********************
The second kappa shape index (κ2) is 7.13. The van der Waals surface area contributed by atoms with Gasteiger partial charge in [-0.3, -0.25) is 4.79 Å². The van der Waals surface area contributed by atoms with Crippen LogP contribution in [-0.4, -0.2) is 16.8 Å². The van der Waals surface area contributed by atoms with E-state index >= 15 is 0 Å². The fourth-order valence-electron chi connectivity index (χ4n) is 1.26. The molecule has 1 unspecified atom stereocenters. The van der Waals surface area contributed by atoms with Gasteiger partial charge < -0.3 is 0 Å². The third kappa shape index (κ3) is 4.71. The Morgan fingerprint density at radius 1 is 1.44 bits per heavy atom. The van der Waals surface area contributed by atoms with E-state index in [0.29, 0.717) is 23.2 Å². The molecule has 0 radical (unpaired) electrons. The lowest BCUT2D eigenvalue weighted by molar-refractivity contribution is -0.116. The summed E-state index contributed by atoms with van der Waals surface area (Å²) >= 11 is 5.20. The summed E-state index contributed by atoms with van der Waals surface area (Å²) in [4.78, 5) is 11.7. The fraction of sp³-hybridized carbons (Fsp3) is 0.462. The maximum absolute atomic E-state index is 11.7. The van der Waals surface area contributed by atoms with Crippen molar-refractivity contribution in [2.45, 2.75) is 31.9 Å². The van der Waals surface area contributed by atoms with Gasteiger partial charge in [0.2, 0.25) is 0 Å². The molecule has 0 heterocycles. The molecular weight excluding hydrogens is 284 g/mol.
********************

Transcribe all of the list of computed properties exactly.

The second kappa shape index (κ2) is 7.13. The van der Waals surface area contributed by atoms with Gasteiger partial charge in [-0.3, -0.25) is 4.79 Å². The van der Waals surface area contributed by atoms with Crippen LogP contribution in [-0.4, -0.2) is 16.8 Å². The van der Waals surface area contributed by atoms with E-state index >= 15 is 0 Å². The fourth-order valence-electron chi connectivity index (χ4n) is 1.26. The molecule has 1 unspecified atom stereocenters. The van der Waals surface area contributed by atoms with Gasteiger partial charge < -0.3 is 0 Å². The third kappa shape index (κ3) is 4.71. The Morgan fingerprint density at radius 1 is 1.44 bits per heavy atom. The van der Waals surface area contributed by atoms with E-state index in [0.29, 0.717) is 23.2 Å². The molecule has 0 radical (unpaired) electrons. The lowest BCUT2D eigenvalue weighted by molar-refractivity contribution is -0.116. The summed E-state index contributed by atoms with van der Waals surface area (Å²) >= 11 is 5.20. The summed E-state index contributed by atoms with van der Waals surface area (Å²) in [4.78, 5) is 11.7. The fraction of sp³-hybridized carbons (Fsp3) is 0.462. The maximum absolute atomic E-state index is 11.7. The van der Waals surface area contributed by atoms with Crippen molar-refractivity contribution in [2.45, 2.75) is 31.9 Å². The van der Waals surface area contributed by atoms with Gasteiger partial charge in [0.2, 0.25) is 0 Å². The molecule has 0 heterocycles. The molecular weight excluding hydrogens is 284 g/mol.